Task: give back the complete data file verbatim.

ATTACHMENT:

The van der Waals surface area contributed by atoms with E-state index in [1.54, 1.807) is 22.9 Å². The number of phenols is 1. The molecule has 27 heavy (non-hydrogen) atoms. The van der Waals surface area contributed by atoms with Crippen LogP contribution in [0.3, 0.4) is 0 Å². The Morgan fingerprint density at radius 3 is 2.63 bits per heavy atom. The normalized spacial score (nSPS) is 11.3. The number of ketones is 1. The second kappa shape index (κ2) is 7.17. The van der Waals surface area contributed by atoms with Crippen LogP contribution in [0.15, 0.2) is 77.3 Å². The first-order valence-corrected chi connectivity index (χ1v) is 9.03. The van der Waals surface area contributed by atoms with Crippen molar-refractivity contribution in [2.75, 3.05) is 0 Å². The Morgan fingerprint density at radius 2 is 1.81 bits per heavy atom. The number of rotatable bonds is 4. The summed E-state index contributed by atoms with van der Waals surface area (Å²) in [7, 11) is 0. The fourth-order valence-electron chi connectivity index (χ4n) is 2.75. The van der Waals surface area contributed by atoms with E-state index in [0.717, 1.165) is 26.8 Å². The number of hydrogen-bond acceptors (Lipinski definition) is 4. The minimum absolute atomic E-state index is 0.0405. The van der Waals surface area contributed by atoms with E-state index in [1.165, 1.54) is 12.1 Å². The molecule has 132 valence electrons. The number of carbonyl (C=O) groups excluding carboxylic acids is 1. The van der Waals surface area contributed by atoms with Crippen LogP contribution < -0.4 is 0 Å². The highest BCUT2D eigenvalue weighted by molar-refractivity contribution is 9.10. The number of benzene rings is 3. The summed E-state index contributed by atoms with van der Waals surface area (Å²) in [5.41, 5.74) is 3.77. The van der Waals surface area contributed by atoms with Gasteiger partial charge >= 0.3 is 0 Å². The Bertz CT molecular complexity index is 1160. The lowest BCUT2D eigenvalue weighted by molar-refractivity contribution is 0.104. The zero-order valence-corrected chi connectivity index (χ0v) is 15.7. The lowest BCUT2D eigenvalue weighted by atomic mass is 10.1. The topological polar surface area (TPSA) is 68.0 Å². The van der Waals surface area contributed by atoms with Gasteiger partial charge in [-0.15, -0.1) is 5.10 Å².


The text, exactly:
The van der Waals surface area contributed by atoms with E-state index in [1.54, 1.807) is 22.9 Å². The number of phenols is 1. The molecule has 27 heavy (non-hydrogen) atoms. The van der Waals surface area contributed by atoms with Crippen LogP contribution in [0.3, 0.4) is 0 Å². The Morgan fingerprint density at radius 3 is 2.63 bits per heavy atom. The normalized spacial score (nSPS) is 11.3. The number of ketones is 1. The second kappa shape index (κ2) is 7.17. The van der Waals surface area contributed by atoms with Crippen LogP contribution in [0.15, 0.2) is 77.3 Å². The first-order valence-corrected chi connectivity index (χ1v) is 9.03. The van der Waals surface area contributed by atoms with Crippen molar-refractivity contribution in [2.75, 3.05) is 0 Å². The Morgan fingerprint density at radius 2 is 1.81 bits per heavy atom. The number of rotatable bonds is 4. The summed E-state index contributed by atoms with van der Waals surface area (Å²) in [7, 11) is 0. The fourth-order valence-electron chi connectivity index (χ4n) is 2.75. The van der Waals surface area contributed by atoms with E-state index in [0.717, 1.165) is 26.8 Å². The number of hydrogen-bond acceptors (Lipinski definition) is 4. The minimum absolute atomic E-state index is 0.0405. The van der Waals surface area contributed by atoms with E-state index in [1.165, 1.54) is 12.1 Å². The molecule has 132 valence electrons. The number of carbonyl (C=O) groups excluding carboxylic acids is 1. The van der Waals surface area contributed by atoms with Crippen LogP contribution < -0.4 is 0 Å². The highest BCUT2D eigenvalue weighted by molar-refractivity contribution is 9.10. The number of benzene rings is 3. The summed E-state index contributed by atoms with van der Waals surface area (Å²) in [5.41, 5.74) is 3.77. The van der Waals surface area contributed by atoms with Gasteiger partial charge >= 0.3 is 0 Å². The Bertz CT molecular complexity index is 1160. The lowest BCUT2D eigenvalue weighted by molar-refractivity contribution is 0.104. The zero-order valence-corrected chi connectivity index (χ0v) is 15.7. The lowest BCUT2D eigenvalue weighted by atomic mass is 10.1. The topological polar surface area (TPSA) is 68.0 Å². The van der Waals surface area contributed by atoms with Gasteiger partial charge in [-0.15, -0.1) is 5.10 Å².